Presentation on theme: "Morphology and Meaning in the English Mental Lexicon By William Marlsen-Wilson, Lorraine Komisarjevsky Tyler, Rachelle Waksler, and Lianne Older Presented."— Presentation transcript:
Morphology and Meaning in the English Mental Lexicon By William Marlsen-Wilson, Lorraine Komisarjevsky Tyler, Rachelle Waksler, and Lianne Older Presented by Robyn Maler
Questions How are lexical entries represented in the mental lexicon? Are their representations based on whole phonetic words (full listing hypothesis) or morphemes (morphemic hypothesis)? Are there differences between lexical representations at different levels?
Background Lexical entry is distinct from access representation Morphological category: the basic linguistic characteristics of the affixes (derivational vs. inflectional, prefix vs. suffix) Semantic transparency: whether the form is synchronically compositional Phonological transparency: whether the form has the same phonetic shape for both its affixed and unaffixed versions
Experimental Task Design Cross-modal immediate repetition priming: subject hears a multimorphemic spoken word (prime) and immediately after sees a visual probe (target) Subject must make a lexical-decision response to this probe Response facilitation (priming) is measured by response latency relative to a baseline condition (subject’s response to same probe following unrelated prime)
Questions for Experiments 1-3: Is the lexical entry for derived suffixed words in English morphologically structured? How does the semantic and phonological transparency of stem and affix morphemes affect the representation of a derived form?
Experiment 1 Purpose: to determine whether there is evidence for a level of morphologically structured lexical representation that abstracts away from shared surface phonetic properties
Results and Discussion Results are consistent with hypothesis that derived suffixed forms prime their free stems because of lexical entry processes and not just surface phonetic overlap
Experiment 2 Purpose: to determine whether the priming observed in [+Morph] conditions in Experiment 1 are simply due to semantic relationships between morphologically related pairs instead of shared morphemes in a morphologically structured mental lexicon
Results and Discussion Priming only occurs when there is a synchronically semantically transparent relationship between derived and stem forms Semantic links alone can produce priming, but semantic relatedness is not the only factor affecting facilitation!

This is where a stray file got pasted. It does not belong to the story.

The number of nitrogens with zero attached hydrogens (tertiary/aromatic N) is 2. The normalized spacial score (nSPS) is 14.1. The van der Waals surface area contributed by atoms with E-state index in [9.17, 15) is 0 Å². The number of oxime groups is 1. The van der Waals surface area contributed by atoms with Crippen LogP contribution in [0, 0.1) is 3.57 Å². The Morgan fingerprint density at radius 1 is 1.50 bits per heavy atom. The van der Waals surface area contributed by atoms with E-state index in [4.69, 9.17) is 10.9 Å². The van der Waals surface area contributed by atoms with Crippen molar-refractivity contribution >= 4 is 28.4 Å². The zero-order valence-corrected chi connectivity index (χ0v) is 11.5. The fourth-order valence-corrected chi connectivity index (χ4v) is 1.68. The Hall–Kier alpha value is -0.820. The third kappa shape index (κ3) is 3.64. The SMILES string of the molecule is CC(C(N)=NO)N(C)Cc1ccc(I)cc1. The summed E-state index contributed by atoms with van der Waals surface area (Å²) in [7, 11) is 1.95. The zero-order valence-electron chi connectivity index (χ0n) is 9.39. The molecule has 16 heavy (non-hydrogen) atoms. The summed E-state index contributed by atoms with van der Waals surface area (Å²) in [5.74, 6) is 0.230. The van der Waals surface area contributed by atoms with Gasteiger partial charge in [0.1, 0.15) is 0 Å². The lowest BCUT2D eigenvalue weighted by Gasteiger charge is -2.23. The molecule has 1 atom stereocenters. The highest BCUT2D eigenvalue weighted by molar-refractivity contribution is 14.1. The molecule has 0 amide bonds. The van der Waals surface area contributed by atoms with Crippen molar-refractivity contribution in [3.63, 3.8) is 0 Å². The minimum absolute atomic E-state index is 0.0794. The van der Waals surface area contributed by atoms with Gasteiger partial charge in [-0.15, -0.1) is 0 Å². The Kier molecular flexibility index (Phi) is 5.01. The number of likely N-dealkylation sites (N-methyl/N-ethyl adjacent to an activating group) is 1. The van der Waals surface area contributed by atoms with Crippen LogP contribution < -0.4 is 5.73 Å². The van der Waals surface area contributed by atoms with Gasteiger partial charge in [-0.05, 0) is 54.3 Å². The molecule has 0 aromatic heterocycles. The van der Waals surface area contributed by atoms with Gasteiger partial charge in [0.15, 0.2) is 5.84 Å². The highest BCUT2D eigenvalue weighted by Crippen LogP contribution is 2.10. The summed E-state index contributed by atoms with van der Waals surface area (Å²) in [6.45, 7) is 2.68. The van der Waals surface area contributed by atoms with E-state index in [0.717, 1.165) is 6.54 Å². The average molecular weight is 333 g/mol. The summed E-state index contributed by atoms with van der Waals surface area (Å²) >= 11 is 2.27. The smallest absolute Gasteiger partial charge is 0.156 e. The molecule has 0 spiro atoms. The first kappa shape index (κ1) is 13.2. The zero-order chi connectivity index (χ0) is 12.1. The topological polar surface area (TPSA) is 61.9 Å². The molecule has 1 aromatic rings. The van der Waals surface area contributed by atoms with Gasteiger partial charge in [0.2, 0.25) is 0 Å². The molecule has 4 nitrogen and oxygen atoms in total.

Experiment 3 Purpose #1: to study effects of morphological type and semantic transparency more rigorously Purpose #2: to investigate a new prime-target combination (stem- derived)
Results and Discussion Like the suffixed pairs, only [+Sem] prefixed pairs showed priming Prefixed [+Sem] derived-derived pairs show strong priming effects, consistent with idea that they are not cohort competitors Prefixed [-Sem, +Morph] forms (e.g. mistake) are represented as monomorphemic items WHEREAS prefixed [+Sem, +Morph] forms (e.g. refasten) are broken down into abstract stems and prefixes at the level of lexical entry
Experiment 5 Purpose: to investigate stem-derived order in prefixed pairs
Results and Discussion Condition 3 results provide more evidence that there is no facilitation when there is no synchronic semantic basis for representing a word form as morphologically complex Results consistent with a model of lexical representation in which there are inhibitory links between suffixes but not prefixes that share the same stem
Experiment 6 Purpose: to explore relationship between prefixed and suffixed forms
Results and Discussion Consistent with a cohort-based model in which there are inhibitory links between competing suffixed forms but not prefixed and suffixed forms
In summary… Semantically transparent suffixed pairs prime each other except in the case of two suffixed forms, which demonstrate a cohort- based inhibitory effect Semantically transparent prefixed pairs always prime each other Semantically opaque pairs do not prime each other Thus, semantically transparent forms are decomposed at the level of lexical entry, while semantically opaque forms are represented monomorphemically
…cont’d Phonological opacity had no effect on results Thus, morphemes are phonologically abstract
What does it all mean? Results suggest that there is a modality- independent and morphologically structured lexical level The basic unit in terms of which the lexicon is organized, at least for derivational forms in English, is the developmentally-defined morpheme The findings are (kind of) consistent with a partial decomposition view of the lexicon